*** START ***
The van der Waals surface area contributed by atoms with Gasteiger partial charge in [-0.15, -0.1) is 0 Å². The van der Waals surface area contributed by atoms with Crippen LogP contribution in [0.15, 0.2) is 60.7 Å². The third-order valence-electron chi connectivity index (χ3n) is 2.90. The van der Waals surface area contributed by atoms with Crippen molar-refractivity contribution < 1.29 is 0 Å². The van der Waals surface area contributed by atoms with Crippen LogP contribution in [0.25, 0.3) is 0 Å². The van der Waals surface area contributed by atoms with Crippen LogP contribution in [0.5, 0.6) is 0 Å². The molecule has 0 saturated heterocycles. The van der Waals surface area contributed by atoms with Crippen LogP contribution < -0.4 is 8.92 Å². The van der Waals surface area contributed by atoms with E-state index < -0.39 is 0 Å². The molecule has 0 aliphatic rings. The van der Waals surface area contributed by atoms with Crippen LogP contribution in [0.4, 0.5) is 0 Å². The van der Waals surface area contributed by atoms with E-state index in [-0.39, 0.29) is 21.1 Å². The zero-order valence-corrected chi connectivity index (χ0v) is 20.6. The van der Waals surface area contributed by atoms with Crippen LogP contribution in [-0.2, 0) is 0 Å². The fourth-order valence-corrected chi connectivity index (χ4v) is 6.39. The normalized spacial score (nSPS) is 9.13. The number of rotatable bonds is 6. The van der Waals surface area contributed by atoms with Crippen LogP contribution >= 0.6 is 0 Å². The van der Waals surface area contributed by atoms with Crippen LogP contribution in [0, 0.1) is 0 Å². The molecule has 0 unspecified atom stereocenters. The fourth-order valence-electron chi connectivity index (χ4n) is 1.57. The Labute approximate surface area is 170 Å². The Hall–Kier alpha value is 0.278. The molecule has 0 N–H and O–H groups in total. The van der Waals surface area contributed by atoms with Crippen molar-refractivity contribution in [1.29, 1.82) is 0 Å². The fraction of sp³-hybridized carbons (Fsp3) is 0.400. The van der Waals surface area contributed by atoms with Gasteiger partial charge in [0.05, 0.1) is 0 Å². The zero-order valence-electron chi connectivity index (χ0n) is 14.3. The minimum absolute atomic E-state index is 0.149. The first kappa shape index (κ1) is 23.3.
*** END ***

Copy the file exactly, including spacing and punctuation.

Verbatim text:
The van der Waals surface area contributed by atoms with Gasteiger partial charge in [-0.15, -0.1) is 0 Å². The van der Waals surface area contributed by atoms with Crippen LogP contribution in [0.15, 0.2) is 60.7 Å². The third-order valence-electron chi connectivity index (χ3n) is 2.90. The van der Waals surface area contributed by atoms with Crippen molar-refractivity contribution < 1.29 is 0 Å². The van der Waals surface area contributed by atoms with Crippen LogP contribution in [0.25, 0.3) is 0 Å². The van der Waals surface area contributed by atoms with Crippen LogP contribution in [0.5, 0.6) is 0 Å². The molecule has 0 saturated heterocycles. The van der Waals surface area contributed by atoms with Crippen LogP contribution < -0.4 is 8.92 Å². The van der Waals surface area contributed by atoms with E-state index < -0.39 is 0 Å². The molecule has 0 aliphatic rings. The van der Waals surface area contributed by atoms with Crippen LogP contribution in [0.4, 0.5) is 0 Å². The van der Waals surface area contributed by atoms with E-state index in [-0.39, 0.29) is 21.1 Å². The zero-order valence-corrected chi connectivity index (χ0v) is 20.6. The van der Waals surface area contributed by atoms with Crippen LogP contribution in [-0.2, 0) is 0 Å². The fourth-order valence-corrected chi connectivity index (χ4v) is 6.39. The normalized spacial score (nSPS) is 9.13. The number of rotatable bonds is 6. The van der Waals surface area contributed by atoms with Crippen LogP contribution >= 0.6 is 0 Å². The van der Waals surface area contributed by atoms with Crippen LogP contribution in [0, 0.1) is 0 Å². The molecule has 0 unspecified atom stereocenters. The fourth-order valence-electron chi connectivity index (χ4n) is 1.57. The Labute approximate surface area is 170 Å². The Hall–Kier alpha value is 0.278. The molecule has 0 N–H and O–H groups in total. The van der Waals surface area contributed by atoms with Crippen molar-refractivity contribution in [1.29, 1.82) is 0 Å². The fraction of sp³-hybridized carbons (Fsp3) is 0.400. The van der Waals surface area contributed by atoms with Gasteiger partial charge in [0.05, 0.1) is 0 Å². The zero-order valence-electron chi connectivity index (χ0n) is 14.3. The minimum absolute atomic E-state index is 0.149. The first kappa shape index (κ1) is 23.3.